HK regulator takes Ernst & Young to court for work papers
By Anne Marie Roantree and Rachel Armstrong
HONG KONG/SINGAPORE (Reuters) - Hong Kong's securities regulator, in an unprecedented move, took Ernst & Young to court after the audit giant failed to turn over accounting records related to a former China-based client.
The auditor now faces the dilemma of whether to comply with the order by the regulator and risk a possible breach of China's state secrecy laws or face regulatory sanctions in Hong Kong.
The case is the first of its kind in Hong Kong and mirrors one in the United States where Ernst & Young's rival Deloitte Touche Tohmatsu is fighting a request from U.S. regulators to hand over its audit work papers of Chinese computer company Longtop Financial Technologies.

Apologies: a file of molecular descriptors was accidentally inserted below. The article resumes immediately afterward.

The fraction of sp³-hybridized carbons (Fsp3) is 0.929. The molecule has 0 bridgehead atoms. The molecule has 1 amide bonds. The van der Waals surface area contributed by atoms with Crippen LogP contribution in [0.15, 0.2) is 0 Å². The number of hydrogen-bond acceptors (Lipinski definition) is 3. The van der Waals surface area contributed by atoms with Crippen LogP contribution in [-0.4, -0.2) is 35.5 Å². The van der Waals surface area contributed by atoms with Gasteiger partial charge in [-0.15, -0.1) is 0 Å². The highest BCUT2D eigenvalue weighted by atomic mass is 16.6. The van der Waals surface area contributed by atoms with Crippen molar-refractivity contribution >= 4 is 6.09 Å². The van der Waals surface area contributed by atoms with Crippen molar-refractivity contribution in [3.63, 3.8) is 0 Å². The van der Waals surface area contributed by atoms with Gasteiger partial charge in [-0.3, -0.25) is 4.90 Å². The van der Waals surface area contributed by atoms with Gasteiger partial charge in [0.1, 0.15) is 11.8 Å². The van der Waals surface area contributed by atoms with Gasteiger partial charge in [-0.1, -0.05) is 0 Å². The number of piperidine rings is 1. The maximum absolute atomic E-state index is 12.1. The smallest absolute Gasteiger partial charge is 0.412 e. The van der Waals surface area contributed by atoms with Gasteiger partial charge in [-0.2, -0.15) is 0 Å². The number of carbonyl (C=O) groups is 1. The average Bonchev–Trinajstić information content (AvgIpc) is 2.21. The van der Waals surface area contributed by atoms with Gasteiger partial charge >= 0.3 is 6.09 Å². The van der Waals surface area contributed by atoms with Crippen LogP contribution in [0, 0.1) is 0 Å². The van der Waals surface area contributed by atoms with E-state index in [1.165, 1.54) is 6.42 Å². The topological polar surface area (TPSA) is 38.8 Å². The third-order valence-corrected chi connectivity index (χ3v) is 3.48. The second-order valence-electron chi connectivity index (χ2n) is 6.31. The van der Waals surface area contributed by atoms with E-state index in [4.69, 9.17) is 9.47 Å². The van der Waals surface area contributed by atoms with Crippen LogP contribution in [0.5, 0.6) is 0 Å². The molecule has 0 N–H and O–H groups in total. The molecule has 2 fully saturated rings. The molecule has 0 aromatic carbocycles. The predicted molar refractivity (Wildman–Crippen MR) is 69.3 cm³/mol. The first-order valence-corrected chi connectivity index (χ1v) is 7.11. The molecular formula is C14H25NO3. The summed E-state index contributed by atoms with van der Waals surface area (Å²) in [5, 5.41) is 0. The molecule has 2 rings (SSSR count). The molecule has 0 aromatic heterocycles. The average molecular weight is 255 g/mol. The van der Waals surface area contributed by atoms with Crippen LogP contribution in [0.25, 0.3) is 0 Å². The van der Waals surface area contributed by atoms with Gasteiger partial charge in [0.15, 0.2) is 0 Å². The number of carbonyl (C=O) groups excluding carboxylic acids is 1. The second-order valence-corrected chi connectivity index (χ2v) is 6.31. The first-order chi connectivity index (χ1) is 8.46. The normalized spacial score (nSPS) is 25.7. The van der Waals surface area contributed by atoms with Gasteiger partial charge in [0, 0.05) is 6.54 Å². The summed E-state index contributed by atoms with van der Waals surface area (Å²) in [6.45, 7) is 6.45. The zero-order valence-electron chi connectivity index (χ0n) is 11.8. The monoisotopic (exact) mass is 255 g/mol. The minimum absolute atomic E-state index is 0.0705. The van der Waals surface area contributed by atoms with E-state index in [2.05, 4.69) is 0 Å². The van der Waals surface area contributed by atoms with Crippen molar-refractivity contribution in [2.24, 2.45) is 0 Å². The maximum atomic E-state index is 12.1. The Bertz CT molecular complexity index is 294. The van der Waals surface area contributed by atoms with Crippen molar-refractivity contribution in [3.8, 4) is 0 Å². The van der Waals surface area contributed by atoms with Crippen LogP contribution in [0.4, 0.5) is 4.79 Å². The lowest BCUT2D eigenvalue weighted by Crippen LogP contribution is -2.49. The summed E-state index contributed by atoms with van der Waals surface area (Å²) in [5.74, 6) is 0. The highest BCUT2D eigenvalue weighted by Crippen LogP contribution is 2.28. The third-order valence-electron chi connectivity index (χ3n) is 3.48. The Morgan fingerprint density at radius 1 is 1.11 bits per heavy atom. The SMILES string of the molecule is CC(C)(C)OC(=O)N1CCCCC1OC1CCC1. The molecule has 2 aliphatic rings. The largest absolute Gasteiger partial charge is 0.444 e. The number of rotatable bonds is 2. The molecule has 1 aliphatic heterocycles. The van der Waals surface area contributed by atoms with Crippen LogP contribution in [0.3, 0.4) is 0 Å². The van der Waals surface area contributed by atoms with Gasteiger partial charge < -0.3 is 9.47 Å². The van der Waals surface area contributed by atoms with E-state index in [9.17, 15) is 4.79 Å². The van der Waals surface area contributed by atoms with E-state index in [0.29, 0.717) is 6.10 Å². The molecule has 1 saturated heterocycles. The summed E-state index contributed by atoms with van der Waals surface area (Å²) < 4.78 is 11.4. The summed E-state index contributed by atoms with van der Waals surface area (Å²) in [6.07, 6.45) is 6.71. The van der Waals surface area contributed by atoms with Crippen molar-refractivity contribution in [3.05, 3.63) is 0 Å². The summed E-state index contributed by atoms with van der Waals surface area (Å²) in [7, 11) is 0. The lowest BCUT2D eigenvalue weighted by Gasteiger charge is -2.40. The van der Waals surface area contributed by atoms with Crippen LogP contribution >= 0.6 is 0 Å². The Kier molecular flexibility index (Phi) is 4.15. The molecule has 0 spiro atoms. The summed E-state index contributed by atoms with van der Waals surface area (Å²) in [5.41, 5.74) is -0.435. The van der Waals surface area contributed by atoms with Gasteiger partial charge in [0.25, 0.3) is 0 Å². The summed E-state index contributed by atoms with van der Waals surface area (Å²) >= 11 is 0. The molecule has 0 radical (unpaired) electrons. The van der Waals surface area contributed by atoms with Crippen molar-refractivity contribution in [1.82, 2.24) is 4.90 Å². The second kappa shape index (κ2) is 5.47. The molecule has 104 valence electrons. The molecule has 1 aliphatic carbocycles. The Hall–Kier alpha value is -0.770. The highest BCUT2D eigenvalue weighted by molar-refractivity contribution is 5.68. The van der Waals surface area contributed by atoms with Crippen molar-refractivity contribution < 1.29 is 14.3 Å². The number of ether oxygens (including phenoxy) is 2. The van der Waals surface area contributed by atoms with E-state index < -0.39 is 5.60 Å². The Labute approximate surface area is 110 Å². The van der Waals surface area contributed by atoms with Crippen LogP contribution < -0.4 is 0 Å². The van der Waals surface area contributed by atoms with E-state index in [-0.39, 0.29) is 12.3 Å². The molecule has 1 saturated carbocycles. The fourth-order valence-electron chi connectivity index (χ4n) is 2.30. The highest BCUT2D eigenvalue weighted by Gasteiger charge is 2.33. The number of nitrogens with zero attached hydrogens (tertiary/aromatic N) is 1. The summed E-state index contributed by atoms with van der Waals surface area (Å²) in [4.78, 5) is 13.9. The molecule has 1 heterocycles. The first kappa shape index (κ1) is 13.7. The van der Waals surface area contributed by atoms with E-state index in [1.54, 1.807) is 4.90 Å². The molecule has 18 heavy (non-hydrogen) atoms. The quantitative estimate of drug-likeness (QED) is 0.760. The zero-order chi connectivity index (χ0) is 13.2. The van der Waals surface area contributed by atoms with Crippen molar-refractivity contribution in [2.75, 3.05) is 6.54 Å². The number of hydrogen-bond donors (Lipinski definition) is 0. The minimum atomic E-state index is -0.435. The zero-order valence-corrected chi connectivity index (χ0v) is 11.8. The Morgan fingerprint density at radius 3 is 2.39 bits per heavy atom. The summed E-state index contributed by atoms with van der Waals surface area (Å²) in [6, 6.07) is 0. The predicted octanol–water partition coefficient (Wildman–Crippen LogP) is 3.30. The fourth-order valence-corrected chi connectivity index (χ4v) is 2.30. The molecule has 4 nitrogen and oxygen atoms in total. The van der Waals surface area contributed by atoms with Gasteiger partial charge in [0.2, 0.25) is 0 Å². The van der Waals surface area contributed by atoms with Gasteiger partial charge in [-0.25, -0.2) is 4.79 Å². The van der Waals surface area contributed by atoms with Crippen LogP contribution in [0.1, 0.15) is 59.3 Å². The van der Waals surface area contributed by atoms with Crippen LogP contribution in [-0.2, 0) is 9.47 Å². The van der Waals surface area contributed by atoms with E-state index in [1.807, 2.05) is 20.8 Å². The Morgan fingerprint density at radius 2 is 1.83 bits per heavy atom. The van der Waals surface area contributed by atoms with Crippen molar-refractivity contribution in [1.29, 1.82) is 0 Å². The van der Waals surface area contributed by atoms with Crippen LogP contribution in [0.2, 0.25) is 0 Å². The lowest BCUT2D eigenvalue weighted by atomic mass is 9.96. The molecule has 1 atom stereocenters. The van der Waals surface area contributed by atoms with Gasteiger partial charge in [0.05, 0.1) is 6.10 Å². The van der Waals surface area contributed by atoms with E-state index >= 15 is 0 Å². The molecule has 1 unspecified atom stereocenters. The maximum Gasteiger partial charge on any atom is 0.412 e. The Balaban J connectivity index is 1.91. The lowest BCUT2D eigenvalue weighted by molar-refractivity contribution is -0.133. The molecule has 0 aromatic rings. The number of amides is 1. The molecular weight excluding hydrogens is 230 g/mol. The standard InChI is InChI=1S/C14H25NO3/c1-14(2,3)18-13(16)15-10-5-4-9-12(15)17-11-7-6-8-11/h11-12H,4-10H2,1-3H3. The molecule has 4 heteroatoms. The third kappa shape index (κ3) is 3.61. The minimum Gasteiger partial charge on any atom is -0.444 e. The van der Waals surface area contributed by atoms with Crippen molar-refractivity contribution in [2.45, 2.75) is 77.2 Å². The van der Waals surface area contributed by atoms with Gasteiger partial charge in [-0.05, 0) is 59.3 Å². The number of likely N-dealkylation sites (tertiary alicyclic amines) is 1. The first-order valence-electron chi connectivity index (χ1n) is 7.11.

Accounting scandals at mainland companies listed in America such as Longtop and Sino-Forest Corp have dented investor confidence in U.S.-listed Chinese stocks. The blow-ups have spurred regulators there to demand access to audit work papers kept in China and inspect mainland-based auditors.
"This risks throwing H-share and red chip companies into the same mess that all the U.S.-listed Chinese companies are in," Paul Gillis, professor of accounting at Peking University and author of the China Accounting Blog, said by phone on Tuesday.
Red chips and H-shares refer to companies operating in mainland China but listed in Hong Kong. Between them, they make up more than half of the city's stock market.
The U.S. Securities and Exchange Commission (SEC) last September asked a federal court to force Deloitte to produce records related to possible accounting fraud at Longtop, but Deloitte has resisted, citing Chinese secrecy laws.
That case has currently been postponed as the SEC said it is trying to reach a solution with Chinese regulators. Continued...